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A War of Attrition

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Declan Furber GILLICK
A War of Attrition,
single channel digital video, 4 min 8 sec

“These mob touch down here and they reckon they wanna go out on country”.

Dad would smile, mocking the curious visitors as he complained. “When will we go out on country?

“You’re on country”, he’d tell them. “This is country!”

Beneath the bowling alleys, a dozen petrol stations, ten bottle-shops, a casino, the supreme court; everywhere is somebody’s country.

Arrernte country suffered the imposition of buffel grass by pastoralists in the 1950s, the same decade it suffered the removal of my father, who was taken to be raised on a tropical island by Methodist missionaries. Native to most of Africa and parts of Asia, buffel grass is exceptionally good at extracting moisture and nutrients from harsh, arid landscapes, making it an excellent feed source for cattle that graze desert stations. In the decades following its introduction, the mighty buffel steadily took hold. Travelling in seed-form by wind, on the heels of animals and in the backs of trucks, it threw itself like a bedspread across plains, nestled itself into the foothills of ranges, settled, took up residence.

Seventy years on, this unremarkable knee-high tussock appears to the tourist and to the casual observer to be right at home. Hiding boldly in plain view, the buffel’s pigmentation camouflages it perfectly within the Central Desert palette, arousing no suspicion, no aesthetic discomfort. But make no mistake, beneath the world of appearances, the buffel fuels its proliferation the same way it always has—by choking the life and vitality from its long-suffering host.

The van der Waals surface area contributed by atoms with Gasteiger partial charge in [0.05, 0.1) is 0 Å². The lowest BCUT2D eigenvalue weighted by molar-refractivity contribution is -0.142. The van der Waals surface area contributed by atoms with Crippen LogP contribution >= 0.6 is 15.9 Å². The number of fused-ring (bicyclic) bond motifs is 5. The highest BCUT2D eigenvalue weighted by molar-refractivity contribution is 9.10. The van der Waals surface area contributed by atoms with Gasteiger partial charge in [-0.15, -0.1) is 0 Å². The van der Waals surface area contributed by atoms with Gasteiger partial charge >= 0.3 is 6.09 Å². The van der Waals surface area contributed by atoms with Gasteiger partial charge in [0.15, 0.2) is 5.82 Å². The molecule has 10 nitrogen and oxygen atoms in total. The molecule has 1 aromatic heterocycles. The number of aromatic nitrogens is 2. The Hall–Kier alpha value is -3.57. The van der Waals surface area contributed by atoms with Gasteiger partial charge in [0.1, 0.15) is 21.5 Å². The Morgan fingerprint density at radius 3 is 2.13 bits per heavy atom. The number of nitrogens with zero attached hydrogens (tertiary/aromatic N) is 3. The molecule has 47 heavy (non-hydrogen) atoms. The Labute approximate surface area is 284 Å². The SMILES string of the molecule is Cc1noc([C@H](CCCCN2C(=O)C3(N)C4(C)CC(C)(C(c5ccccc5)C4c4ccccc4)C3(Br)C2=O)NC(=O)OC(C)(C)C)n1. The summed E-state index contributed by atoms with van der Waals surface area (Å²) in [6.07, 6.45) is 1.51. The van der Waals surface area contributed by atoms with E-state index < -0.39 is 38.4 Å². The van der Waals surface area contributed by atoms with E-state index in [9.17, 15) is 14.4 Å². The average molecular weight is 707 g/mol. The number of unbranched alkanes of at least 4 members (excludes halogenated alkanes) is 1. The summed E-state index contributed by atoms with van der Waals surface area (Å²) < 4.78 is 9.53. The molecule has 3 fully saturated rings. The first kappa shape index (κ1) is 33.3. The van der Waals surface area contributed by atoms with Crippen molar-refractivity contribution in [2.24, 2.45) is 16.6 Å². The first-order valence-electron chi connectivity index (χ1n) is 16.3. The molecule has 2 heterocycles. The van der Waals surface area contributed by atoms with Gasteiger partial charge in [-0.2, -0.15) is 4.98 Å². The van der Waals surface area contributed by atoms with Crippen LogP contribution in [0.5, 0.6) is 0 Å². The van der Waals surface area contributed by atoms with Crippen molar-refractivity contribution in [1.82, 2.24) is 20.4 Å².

There have been initiatives to curb, manage, perhaps one day even defeat the buffel. My friend Keith maintains a fierce and vigilant resistance. Keith is a senior community leader within the Uniting Church, a denomination that formed in the late seventies from disparate groupings, including the Methodists. Now retired, he once worked shoulder-to-shoulder with my father, trying, from one project to the next, to solve some of Central Australia's great many social, ecological and political problems.

Shortly after my father passed away, I sat with Keith on his verandah.

“To live somewhere like this”, he told me, “and to care; to actually care, for a long time—it's hard. It takes its toll”.

In his precious senior years, Keith continues to work with Traditional Owners to rehabilitate a section of land surrounding the block that he and his family call home. At least every couple of days—and more frequently after rain—he can be seen on his hands and knees, waging a bitter war of attrition against the dreaded buffel. Sweat pouring, he fastens a weathered hand around the base of this deceptively spindly plant and grits his teeth. With a sudden twisting tug, he wrenches into the air, its roots left dangling, exposed to the harsh light of day. Shaking off dusty soil, Keith stuffs the plant into a sack or leaves it on the rocky ground to die.

Like Sisyphus, Keith will never complete his task. Soon the buffel will roll back down the hill and into the gulleys and creek beds.

“But,” he tells me, “in a place with a lot of big problems that seem not to have any real solutions, a few humble, tangible results aren’t such a bad thing. Getting out in the trenches, getting your hands dirty, clearing away even a few little scraps of the colonial legacy—well, it might not be a revolution, but it keeps you going.”